Leaving at 404 for lunch, we all arrive at Le Petit Café, a French bistro, in nearby Branford. Chef Roy Ip, a Hong Kong native and Mr Pepin’s alumnus at the French Culinary Institute in New York, greets our party, which opened exclusively on this weekday afternoon to mentor, who helped broker 25 years ago 50- had helped in the purchase. Seat Cafe. Over bouquets of entertainment and a groaning plate of freshly baked bread and butter loaves – “If you have extraordinary bread, extraordinary butter, every meal must have bread and butter”, Guest of Honor Vouchsafe, raising a glass of wine – We take a delicate matter at hand.
Although he drives a well-used Lexus SUV today, Mr. Pepin’s French car credentials are clearly in order. Tales from his early life in France, where his family was deeply involved in the restaurant business, are full of automotive memories. The Citron Traction, an influential sedan produced from 1934 to 1957, bears a fundamental connection to the Avant. The development of the car, which was revolutionary for its front-wheel drive and unit-body construction, bankrupted the company’s founder, André Citron, which led to its acquisition. Michelin, tire manufacturer.
The mention of the car reminds Mr Pepin of a day in World War II when his family left Lyon to live on a farm in his uncle’s Traction Avant for a while. “My father had gone to the Resistance,” he says. “That car I still remember as a kid, especially the smell. I always loved Citrons because of this.”
Later, his parents had a Panhard, a silly machine from a small but respected French manufacturer that would fall into Citron’s arms in 1965, a decade before the offbeat Citron would be swallowed up by itself – and, critics, Argued, identical – by Peugeot.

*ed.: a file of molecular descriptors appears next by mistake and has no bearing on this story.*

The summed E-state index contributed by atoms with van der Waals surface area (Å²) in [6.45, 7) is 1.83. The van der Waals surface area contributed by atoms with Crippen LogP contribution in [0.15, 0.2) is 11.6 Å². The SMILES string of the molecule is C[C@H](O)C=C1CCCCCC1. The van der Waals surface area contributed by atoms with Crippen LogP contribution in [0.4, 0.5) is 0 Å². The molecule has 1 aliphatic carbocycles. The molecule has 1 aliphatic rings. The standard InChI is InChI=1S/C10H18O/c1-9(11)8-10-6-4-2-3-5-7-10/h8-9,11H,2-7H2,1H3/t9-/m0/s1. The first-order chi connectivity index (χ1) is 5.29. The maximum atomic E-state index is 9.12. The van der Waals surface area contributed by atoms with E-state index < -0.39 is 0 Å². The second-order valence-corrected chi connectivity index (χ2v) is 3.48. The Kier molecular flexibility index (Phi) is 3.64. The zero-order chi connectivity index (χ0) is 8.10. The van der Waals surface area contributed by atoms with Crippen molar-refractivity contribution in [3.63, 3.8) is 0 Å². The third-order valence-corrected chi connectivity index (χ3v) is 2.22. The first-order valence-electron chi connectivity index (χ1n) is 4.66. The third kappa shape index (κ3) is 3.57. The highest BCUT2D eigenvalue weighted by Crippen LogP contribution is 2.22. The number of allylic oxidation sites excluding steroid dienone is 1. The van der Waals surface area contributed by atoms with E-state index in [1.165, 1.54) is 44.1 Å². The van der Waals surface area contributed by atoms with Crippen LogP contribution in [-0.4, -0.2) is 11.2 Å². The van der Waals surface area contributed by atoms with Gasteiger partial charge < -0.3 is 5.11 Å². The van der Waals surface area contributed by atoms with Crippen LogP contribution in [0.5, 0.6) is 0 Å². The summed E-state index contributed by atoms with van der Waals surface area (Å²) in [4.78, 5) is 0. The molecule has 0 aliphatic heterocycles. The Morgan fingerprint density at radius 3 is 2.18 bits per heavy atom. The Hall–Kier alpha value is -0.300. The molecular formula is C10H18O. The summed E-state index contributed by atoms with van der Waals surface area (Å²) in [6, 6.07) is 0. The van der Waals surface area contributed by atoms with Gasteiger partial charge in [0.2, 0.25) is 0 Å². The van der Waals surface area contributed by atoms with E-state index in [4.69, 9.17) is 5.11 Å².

After World War II and like millions of other Frenchmen, Mr Pepin was hit by Citron’s small post-war small car, the Deux Chevaux, which he says was the first car his mother owned.
“Seventy miles to a gallon, or whatever,” he says. “It didn’t go very fast, but we loved it.”
Mr Pepin’s distaste for excess – even though he made his early forays into rich, labor-intensive foods, such as when he cooked at New York City’s Le Pavillon, which was once the pinnacle of American haute cuisine —not only explained the simple cooking that he later championed, but he had many vehicle options when he first hit the American highway. For example, he refers, in his memoir, to the Volkswagen Beetle that he used to crush the Long Island Expressway on Long Island’s East End to meet a friend of his, New York Times food writer Craig Claiborne. A Peugeot 404 will join his commute to work at the Howard Johnson Test Kitchen in Rego Park, Queens, where he worked for 10 years.